In march, I returned to my hometown of Poznań, Poland to quarantine with my family in their home. I found myself back in my childhood bedroom, which was, after my moving out, transformed into a storage unit for old toys, childhood trophies, family heirlooms, holiday souvenirs, and other miscellaneous items my mother couldn’t bear to get rid of. Midas is a series of photogrammetric scans of the familial archive, an attempt in digitising those artefacts.
Some of the scans closely resemble the original object, some bear digital artefacts and distortions, and some glitch completely - no longer resembling their physical counterparts. Those glitches and distortions, like memories, become abstract representations of what once was; an excess, or an aura, of an object no longer there. The digital process, like biological memory - imperfect, deteriorating, entropic.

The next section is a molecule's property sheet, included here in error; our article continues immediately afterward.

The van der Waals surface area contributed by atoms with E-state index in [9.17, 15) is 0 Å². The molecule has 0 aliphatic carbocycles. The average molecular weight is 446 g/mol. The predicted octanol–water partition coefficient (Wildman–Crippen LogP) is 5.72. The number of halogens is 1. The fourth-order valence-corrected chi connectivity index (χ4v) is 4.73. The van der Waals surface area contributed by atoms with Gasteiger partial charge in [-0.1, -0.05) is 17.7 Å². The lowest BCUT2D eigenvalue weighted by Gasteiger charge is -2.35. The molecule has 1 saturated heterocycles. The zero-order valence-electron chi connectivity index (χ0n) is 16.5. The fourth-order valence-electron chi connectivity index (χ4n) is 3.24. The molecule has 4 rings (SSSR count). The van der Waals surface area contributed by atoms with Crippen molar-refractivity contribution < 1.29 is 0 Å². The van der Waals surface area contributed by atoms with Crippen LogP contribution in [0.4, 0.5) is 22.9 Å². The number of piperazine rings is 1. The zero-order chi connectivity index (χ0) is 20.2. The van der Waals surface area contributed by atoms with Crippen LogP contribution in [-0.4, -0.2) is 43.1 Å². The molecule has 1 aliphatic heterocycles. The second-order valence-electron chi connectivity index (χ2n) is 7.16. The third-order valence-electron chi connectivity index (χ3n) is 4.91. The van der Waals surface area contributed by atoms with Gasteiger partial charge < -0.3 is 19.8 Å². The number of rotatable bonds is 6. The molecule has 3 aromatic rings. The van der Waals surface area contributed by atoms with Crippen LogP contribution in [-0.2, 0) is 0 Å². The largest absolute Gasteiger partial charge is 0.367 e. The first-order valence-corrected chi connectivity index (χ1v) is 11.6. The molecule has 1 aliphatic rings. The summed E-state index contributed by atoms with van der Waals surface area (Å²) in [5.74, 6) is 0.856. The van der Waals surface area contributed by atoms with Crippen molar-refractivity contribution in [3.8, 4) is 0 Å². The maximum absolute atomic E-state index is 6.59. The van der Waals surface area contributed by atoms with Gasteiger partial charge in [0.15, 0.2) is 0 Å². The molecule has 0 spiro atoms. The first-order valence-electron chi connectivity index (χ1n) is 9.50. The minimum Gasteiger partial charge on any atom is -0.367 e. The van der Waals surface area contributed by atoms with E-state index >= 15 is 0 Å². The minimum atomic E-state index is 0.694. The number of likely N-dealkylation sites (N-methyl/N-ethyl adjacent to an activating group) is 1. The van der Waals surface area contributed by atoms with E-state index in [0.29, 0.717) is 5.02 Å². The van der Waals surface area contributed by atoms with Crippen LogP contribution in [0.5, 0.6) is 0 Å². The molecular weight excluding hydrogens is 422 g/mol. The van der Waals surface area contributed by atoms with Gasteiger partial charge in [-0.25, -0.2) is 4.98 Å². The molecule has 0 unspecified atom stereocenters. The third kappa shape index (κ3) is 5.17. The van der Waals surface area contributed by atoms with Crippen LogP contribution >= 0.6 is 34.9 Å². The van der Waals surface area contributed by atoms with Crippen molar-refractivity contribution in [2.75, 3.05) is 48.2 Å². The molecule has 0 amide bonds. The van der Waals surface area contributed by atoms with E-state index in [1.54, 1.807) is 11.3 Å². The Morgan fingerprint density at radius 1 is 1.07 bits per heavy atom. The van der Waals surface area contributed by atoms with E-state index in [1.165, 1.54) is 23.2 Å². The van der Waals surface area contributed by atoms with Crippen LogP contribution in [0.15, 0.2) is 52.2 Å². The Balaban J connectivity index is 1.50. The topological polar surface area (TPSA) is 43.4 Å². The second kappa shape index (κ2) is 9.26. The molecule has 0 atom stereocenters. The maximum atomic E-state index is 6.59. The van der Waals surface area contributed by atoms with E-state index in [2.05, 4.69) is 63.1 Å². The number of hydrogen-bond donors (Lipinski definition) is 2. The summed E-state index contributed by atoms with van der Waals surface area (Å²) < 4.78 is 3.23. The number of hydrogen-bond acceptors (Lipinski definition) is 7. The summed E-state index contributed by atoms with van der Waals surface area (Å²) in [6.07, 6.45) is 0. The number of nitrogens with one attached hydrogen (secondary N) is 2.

The virtual sculptures are rendered, ‘cast’ in gold - like monuments, altars, reliquaries. Questioning modes of production, the mineral basis of computational technology, relationships between human - machine - earth - mineral in the anthropocene; and between the gold of my great-grandmothers earrings, the gold of my laptop’s microchip, and the virtual gold of the rendering software. Looking at mineral world thorough a virtual lens, and at virtual world though a mineral one.